Additional road capacity does not ease traffic due to a phenomenon known as “traffic generation.” When the Bronx-Whitestone bridge opened, traffic on other bridges over the East River actually increased, resulting in an addition 6 million cross-river automobile trips in 1940. As Caro summarizes, “the more highways that were built to alleviate congestion, the more automobiles would pour onto them and congest them and thus force the building of more highways” (p. 897). The only solution to this spiral is mass transit, but Moses would just as soon tear down existing transit facilities when they got in the way of new roads (p. 897).

Throughout Caro’s account there is a distinct lack of markets as signal-gathering tools. As Lewis Mumford described in 1946, “we don’t know whether we want people where the highways are going.” Without this demand-side information, Moses built roads when and where he wanted to, resulting in the waste of hundreds of millions of public dollars.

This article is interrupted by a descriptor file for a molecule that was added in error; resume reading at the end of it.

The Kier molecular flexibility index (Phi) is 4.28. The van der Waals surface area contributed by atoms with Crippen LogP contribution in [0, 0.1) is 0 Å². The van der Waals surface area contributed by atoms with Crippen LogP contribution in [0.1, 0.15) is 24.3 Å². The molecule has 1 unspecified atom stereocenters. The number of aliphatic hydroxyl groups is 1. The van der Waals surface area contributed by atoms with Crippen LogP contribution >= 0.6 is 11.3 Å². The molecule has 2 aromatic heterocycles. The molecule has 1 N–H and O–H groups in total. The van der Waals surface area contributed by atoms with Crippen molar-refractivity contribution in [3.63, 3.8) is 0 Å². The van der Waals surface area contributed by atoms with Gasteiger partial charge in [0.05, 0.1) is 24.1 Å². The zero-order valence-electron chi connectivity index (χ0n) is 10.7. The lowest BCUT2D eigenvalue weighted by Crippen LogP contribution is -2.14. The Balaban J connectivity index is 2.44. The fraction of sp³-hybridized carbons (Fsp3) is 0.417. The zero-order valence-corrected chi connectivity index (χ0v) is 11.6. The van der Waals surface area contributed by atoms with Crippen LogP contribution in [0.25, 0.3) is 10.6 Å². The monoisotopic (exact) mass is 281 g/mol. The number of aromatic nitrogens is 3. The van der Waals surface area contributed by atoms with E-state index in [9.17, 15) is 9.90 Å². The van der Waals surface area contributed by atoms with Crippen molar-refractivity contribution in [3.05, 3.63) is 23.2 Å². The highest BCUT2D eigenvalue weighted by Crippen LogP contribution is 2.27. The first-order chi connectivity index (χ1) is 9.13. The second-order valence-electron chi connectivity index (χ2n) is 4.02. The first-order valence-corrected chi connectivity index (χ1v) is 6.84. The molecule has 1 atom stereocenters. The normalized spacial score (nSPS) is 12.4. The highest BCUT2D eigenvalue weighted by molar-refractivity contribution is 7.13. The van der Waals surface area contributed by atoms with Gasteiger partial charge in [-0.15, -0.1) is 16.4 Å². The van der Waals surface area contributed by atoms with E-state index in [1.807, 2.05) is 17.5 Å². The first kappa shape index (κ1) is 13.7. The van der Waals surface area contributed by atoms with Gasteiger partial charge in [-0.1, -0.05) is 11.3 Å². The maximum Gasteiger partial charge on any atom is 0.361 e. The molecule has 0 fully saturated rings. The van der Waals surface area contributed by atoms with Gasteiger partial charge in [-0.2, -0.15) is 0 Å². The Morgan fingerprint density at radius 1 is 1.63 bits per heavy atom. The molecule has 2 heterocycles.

Robert Moses undoubtedly accomplished a great deal during his four-decade long career. Much of that his opponents wish had remained undone. As Caro summarizes, “the building of a public work shapes a city perhaps more permanently than any other action of government” (p. 753) and Moses no doubt had a permanent impact on New York. His model was repeated throughout other American cities as well, reinforcing the model of an automobile-centric society for generations to come. It is possible that new technologies such as ride sharing and self-driving cars may have second-order effects that disrupt this status quo, but for now it looks like we are stuck with low-density cities and long commutes for the foreseeable future.